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It’s been four years since West Virginia legalized medical cannabis, and until now, they have not had an actual program in place for patients to get relief. Now, eligible patients can finally register and officially become a part of the program.

While medical cannabis business permits started being awarded as far back as October of last year, it has taken this long for them to get things up and running for patients to be able to get involved. The state just recently was able to get a testing lab approved, which was a missing step necessary for the program to move forward.

Patients who suffer from cancer, HIV/AIDS, Parkinson’s disease, multiple sclerosis, epilepsy, and chronic pain are eligible to register. In order to get medical cannabis, like in other legal states, patients must get a recommendation from a registered doctor. In order to get a medical cannabis card, once they are approved, patients can visit medcanwv.org.

Now that sales are on track to start, they are expected

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The U.S. Patent and Trademark Office’s policy of rejecting applications to register trademarks that identify nonhemp cannabis products, as well as certain hemp CBD products, reflects an unduly doctrinaire approach that ultimately makes Americans less safe. As the cannabis industry continues to enter the business mainstream, the extension of trademark rights to cannabis companies’ products would provide them with additional incentives to develop reputations for quality and safety, setting them apart from actors on the margins of legal markets at the state level. In addition, it would empower cannabis companies to, in concert with law enforcement, pursue counterfeiters peddling unregulated products.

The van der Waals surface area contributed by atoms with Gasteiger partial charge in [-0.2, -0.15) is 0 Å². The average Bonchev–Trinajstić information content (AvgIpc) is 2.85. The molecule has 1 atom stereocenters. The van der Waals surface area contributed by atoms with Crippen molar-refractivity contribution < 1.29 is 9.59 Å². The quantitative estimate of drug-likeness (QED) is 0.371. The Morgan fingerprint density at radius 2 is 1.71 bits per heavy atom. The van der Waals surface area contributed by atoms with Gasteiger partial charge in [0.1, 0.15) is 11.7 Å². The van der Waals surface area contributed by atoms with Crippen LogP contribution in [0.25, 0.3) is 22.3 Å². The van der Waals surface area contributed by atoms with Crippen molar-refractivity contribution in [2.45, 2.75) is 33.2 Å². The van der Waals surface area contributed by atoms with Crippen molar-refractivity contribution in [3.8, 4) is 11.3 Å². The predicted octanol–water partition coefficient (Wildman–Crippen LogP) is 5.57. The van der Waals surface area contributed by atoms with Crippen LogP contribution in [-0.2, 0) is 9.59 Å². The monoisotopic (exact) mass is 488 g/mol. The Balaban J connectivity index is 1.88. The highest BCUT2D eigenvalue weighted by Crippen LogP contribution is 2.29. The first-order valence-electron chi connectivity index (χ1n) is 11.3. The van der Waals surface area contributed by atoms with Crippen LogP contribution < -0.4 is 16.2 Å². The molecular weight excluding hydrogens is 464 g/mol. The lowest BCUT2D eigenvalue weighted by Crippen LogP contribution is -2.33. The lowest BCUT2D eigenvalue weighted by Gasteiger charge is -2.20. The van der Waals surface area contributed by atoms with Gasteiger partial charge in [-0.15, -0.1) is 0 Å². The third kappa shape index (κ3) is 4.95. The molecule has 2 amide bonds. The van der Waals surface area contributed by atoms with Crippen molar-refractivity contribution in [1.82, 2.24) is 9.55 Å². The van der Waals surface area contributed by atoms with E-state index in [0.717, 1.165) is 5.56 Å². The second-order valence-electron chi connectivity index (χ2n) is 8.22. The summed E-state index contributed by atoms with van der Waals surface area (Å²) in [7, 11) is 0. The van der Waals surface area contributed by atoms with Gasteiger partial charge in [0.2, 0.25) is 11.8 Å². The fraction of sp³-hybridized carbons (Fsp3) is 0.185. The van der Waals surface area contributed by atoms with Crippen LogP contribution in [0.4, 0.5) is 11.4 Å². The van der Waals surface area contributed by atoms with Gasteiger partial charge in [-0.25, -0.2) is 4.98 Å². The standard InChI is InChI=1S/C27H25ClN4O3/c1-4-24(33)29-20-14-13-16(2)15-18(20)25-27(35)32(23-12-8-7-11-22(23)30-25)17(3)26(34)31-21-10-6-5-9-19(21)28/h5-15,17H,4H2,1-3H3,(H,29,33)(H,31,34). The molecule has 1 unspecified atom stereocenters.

In March, it was reported that Florida law enforcement agencies were expressing concern about “THC-laced candy and snacks … making their way into the hands of children and teens.” THC refers to tetrahydrocannabinol, “the substance … primarily responsible for the effect of marijuana on a person’s mental state.” The level of THC in a cannabis plant determines if that particular plant is legally considered marijuana or hemp. Cannabis with a THC concentration of more than 0.3% on a dry-weight basis is considered marijuana, which is a scheduled drug according to the Controlled Substances Act. By contrast, following the enactment

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Governor: Colorado”will finally treat cannabis like other prescribed medicines”.

Gov. Jared Polis on Wednesday signed a new law expanding access to and use of cannabis-based medicine in schools, a step he called overdue.

The bipartisan law, SB21-56, removes the authority that school principals currently have to permit — or not — the storage and administration on school grounds of non-smokable cannabis-based medicine, which is used to treat seizures and other ailments.

Once the new law takes effect this fall, school boards will be required to implement policies that allow for the storage and administration of this medicine by school personnel on school grounds. Any school staffer who is uncomfortable performing these duties can recuse themselves, the new law states, but officials cannot exempt entire schools from the law.

– Read the entire article at The Denver Post.

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The Tennessee Senate passed a bill on Tuesday, SB 118, that establishes a strictly limited medicinal cannabis program for patients with certain qualifying conditions. The move comes following a compromise reached between senators and members of the Tennessee House of Representatives, where a bill to establish a more extensive medical cannabis program was voted down last week. Wednesday afternoon, the Tennessee House voted in favor of SB 118.

The Details of SB 118